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The More You Pay, The More You Panic


The more you pay for gasoline, it seems, the more you're likely to panic and rush out looking for some quick fix - or so suggest the results from a new survey by CNW Marketing.

Until prices hit around $3 a gallon, there was virtually no impact on consumer buying decisions, the study finds. But suddenly, at $3.25, buyers started thinking about fuel-efficient alternatives.

Among "new car intenders," those getting close to making a purchase, one out of five said $3.25 gas would have them buy a higher-mileage vehicle immediately, while nearly one in three would buy something more fuel-efficient "eventually." With many experts predicting gas will hit $4.50, the impact is far more dramatic. More than three in four would buy a high-mileage model immediately, and more than four in five would switch eventually.

A full 63 percent of the general American motoring public say $4.50 gas will lead them to drive "somewhat less," while 53 percent will drive "significantly less."

According to the CNW poll conducted last month, environmentalism has its price. At $3 or less, essentially no one wanted the government to permit drilling for oil in the ANWAR preserve. At $3.25, however, more than half said the feds should approve drilling. And at $4.50? A full 96 percent said the heck with those penguins and polar bears.

CNW has conducted its survey for several years, and it's clear that perceptions are relative. With $4 gas already a reality, $3.25 seems a veritable bargain. But a year ago, when $2.75 was the norm, consumers already seemed to be panicking. Back then, a solid majority said they'd be ready to trade in immediately if prices hit $3.75. And even at $3.25, most motorists would have been ready to open up the ANWAR reserves.

But there's a growing sense that consumers have finally hit a wall when it comes to fuel prices. Ford marketing chief Jim Farley described May as a "watershed month," and most manufacturers are now preparing major shifts in their product plans, away from big trucks and toward fuel-efficient crossovers and passenger cars. Whether the shift in the public mood will play in favor of those who want to expand offshore and Arctic oil drilling, however, remains to be seen.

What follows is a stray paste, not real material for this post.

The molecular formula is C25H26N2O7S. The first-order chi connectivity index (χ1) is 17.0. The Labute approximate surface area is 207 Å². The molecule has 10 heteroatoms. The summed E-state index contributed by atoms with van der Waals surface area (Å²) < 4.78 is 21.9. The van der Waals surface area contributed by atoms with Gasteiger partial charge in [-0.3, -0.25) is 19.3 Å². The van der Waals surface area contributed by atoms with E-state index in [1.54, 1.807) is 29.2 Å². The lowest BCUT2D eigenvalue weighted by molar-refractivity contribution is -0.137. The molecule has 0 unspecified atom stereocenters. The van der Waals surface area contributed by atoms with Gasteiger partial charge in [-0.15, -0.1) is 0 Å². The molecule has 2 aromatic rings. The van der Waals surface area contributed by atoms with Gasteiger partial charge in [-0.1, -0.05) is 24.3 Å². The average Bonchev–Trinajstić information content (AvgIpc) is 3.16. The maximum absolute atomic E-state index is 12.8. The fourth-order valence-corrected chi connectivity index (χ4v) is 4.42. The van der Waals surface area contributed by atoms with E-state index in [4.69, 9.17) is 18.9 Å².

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Comments (6)
  1. Unleaded prices in Australia have hit the equivalent of US$6 per gallon. Our current average new vehicle fuel efficiency is around 8.5L/100km or 27mpg. Which is not a mile away from that in the US.....and it sure as heck hasn't changed much in the last two years despite the madly increasing fuel prices.
    Given that US & Oz are that different in geographic size, level of urbanisation and general vehicle behaviour then I suspect that US might learn a lesson as to what might happen when your own fuel costs approach this level....the answer (not much) might surprise
     
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  2. The difference between the US & Australian car market is quite remarkable. Our car sales here in Australia are at an all-time high and are running at about double the 1992 levels. In the US, sales are at their lowest since 1992! SUV sales are also at an all-time high here, and continue to increase. The same holds true for pickup trucks, which are more popular now than ever. It seems that despite our fuel costing more than in the US, the opposite is happening here. Of course, Australians travel less distance per year so are not as affected by rising prices (our average is about 15,000 km/year compared to something like 25,000 a year in the US, apparently).
     
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  3. 15,000 km/year is about 9,300 miles. In the US we average considerably more. I would guess 20,000 miles/year or about 32,000 km. Big Difference.
    I put a little over 27,000 miles on our family car this past year. About 43,450 km.
     
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  4. 10,000 miles per year is supposed to be the US average, last I heard. Are people traveling more? Or is that just what the insurance company assumes for personal use unless you tell them otherwise?
    Personally, I drive about 5k / year, as I work from home, and have some public transportation options.
    That photo is out of date for my city - 4.50 for regular unleaded is on the cheap side now!
    I am thrilled to have a Corolla, with its minimum 30mpg.
     
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  5. I think the average American puts 12-15k miles a year on their vehicles. PG and I are exceptions, he drives too much (27,000 miles) and I too l,ittle (3,000-5,000 miles), my commute is only 1.5 miles if i drive, but I can walk a shortcut and it is only 1 mile.
     
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  6. the heck with those penguins and polar bears? you are one misinformed sob. there are no penguins in alaska, or in the northern hemisphere for that matter. if you wanted to ask the bears opinion on weather or not he opposes drilling anwar just ask one of the many who live less than half a mile from the northslope oil well that has been operating for nearly 40 years. yeah they are still alive despite our best efforts to kill them with inhumane oil drilling.
    1. you arnt an alaskan, so who the fuck cares what you think about what we should do in our state.
    2. opening anwar for drilling will do the environment about as much harm as taking a piss in the ocean.
    3. stfu
     
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